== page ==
Scottish independence debate heats up

SNP leader Alex Salmond calls for loose cooperation of UK nations
SNP leader Alex Salmond calls for loose cooperation of UK nations

Alex Salmond will tomorrow call for a loose partnership of countries in the United Kingdom as exists in Scandinavia, as the debate over Scottish devolution heats up.

The Scottish National Party (SNP) leader will highlight the Nordic council, which includes Norway, Iceland, Denmark and Sweden, as an example of how Scotland, England and Ireland could cooperate as independent states.

"We will take our own decisions on peace and prosperity. And we will have an effective forum to work together as equal, sovereign states," Mr Salmond will tell the Institute of Internal Auditors in Falkirk.

"Like successful Ireland, it's time we were equal with England in a new partnership, not run by Britain in an outdated union. Like Ireland, this independence is the key to Scottish success."


His comments come amid renewed debate over the future of the UK - this week the architect of Scottish devolution, Kenyon Wright, threw his support behind a separate English parliament, and the Conservatives are considering English votes for English laws.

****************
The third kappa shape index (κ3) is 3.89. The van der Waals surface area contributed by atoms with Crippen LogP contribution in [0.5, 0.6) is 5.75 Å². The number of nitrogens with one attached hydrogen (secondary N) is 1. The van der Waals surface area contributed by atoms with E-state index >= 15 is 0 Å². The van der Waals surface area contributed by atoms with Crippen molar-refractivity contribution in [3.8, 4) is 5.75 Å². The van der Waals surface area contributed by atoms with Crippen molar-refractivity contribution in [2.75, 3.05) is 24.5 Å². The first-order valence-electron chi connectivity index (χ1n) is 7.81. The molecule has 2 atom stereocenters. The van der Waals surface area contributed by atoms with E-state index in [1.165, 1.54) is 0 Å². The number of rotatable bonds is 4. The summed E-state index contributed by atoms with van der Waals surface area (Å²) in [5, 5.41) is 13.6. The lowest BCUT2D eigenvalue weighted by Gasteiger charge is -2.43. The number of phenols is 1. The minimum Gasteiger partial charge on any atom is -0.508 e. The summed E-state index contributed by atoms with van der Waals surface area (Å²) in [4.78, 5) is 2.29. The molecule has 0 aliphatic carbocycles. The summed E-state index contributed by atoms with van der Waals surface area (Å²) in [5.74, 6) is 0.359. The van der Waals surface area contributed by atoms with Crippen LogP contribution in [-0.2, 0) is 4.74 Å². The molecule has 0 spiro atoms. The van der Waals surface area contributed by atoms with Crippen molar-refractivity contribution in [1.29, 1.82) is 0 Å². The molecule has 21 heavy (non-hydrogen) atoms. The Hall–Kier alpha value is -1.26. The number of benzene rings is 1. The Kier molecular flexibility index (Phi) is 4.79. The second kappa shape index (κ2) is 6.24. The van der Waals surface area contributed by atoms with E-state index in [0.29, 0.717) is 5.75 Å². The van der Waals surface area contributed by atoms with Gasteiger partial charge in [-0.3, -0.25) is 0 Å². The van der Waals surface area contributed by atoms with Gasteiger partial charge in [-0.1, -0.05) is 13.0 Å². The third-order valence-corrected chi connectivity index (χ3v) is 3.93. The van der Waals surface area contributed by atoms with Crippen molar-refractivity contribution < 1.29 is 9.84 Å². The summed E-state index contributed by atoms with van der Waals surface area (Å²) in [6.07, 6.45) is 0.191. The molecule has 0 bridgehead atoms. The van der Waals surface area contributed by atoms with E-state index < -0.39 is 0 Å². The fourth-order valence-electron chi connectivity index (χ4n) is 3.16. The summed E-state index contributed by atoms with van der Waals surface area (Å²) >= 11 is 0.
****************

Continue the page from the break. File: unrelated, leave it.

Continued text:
However, last night Scottish first minister Jack McConnell warned against "inter-ethnic conflict" caused by nationalists around the world, and insisted that the current devolution settlement was a "tried and tested" deal that offered the best of both worlds for Scotland.

"In the Scottish parliament we have a whole welter of powers at our disposal. It can't be other than sensible for us to make the fullest possible use of those powers before demanding lots more," he said.

"For if such demands become a persistent feature of Scottish politics, and there are those who want this to be so, then we'll sink all too quickly into a collective and wholly self-imposed inertia."

He added: "England, Scotland, Wales and Northern Ireland have access to the 'union dividend' by virtue of being part of a strong UK."

Mr McConnell argued that the drive for an independent Scotland could take up years in constitutional wrangling, and said it represented a highly destructive force.

"In a world that's globalising economically, a world that's simultaneously racked and torn by inter-ethnic conflict, we should surely be starting to look beyond nationalisms of the stand-alone variety; beyond further territorial division," he said.

However, SNP deputy leader Nicola Sturgeon accused Mr McConnell of scaremongering, saying: "It's clear that after previously trying to wrap himself in a saltire, he's now changed his tune under orders from his London bosses."

The leader of the Scottish Conservatives, Annabel Goldie, added that the first minister was "acting like a political ostrich, with his head buried in the sand".

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